There is a group of gals from church that faithfully gets together for lunch on a Thursday each month. Gather up these fifteen women and there is always a whole lot of laughter and good food and dessert. Always dessert.
Today as I was paying the waitress for my bill, she quietly asked me if there was a particular reason why I was with this group of women. Is one of them your grandmother? She looked across the table full of ladies with salt and pepper hair and deep set wrinkles.
At first glance, I may not look like I belong. The women around the table have 30, 40, and 50 years on me. They have been married for that long. They are widows. Grandmothers and great-grandmothers. They wear sweatshirts with bunnies and snowflakes and angels. They are Marilyn, Frieda, Judy, and Ann.
Our move to Michigan a few years ago meant forming new friendships. I felt as lonely as one can feel and without hesitation, these women befriended me. I am married to their pastor, but it goes deeper than that. They care and hug me tight and ask questions and remember tidbits and offer advice. They invite me alongside of them and learn my story as I learn theirs. One by one.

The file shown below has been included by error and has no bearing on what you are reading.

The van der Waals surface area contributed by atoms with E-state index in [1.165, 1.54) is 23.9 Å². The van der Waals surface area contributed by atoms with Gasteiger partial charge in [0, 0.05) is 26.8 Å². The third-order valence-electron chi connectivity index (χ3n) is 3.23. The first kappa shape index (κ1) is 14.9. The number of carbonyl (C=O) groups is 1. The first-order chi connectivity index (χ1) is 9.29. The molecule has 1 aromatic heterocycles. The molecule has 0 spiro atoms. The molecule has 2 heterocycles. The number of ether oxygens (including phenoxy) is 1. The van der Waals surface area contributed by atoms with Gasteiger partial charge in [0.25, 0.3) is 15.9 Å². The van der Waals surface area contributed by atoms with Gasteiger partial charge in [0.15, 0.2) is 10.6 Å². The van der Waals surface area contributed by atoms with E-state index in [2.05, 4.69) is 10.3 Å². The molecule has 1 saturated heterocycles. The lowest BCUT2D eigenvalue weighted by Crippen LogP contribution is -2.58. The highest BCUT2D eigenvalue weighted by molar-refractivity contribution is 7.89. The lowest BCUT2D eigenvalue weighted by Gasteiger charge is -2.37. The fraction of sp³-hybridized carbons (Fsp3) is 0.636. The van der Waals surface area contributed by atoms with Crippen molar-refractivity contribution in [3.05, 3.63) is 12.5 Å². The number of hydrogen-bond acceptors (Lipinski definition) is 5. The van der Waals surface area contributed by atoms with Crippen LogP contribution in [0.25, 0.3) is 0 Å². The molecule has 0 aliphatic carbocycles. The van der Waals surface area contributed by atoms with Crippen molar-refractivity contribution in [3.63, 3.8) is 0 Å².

My entire life, I've been surrounded my ones dear to me. Best friends and family just up the street or in the dorm room next door. I never had to search hard for friendships. I was spoiled and didn't know anything else. And then we packed up and moved to a place where we didn't know anyone. For months after Josh, our little one, and I arrived in this tiny town, I prayed and prayed for a dear friend here. Just one, Lord. I've struggled with this. But He drew me closer and closer to Him and now, slowly but surely, he's blessing me with beautiful friendships. They are still blooming, but they are here and they are wonderful and they are with sweet ladies of all ages.
But all along, they have been here. The ladies with the gray hair and kind eyes and open hearts. They have been my first true friends here. And I adore them for loving me and showing me that age can be thrown out the window. For giving me a place to belong. For making me laugh until my side hurts. And for always, always saving me a spot at the table each month.
I turned to the waitress and answered her question.
They are my friends.
She nodded and smiled. I smiled back, a whisper of a prayer of thanks on my lips.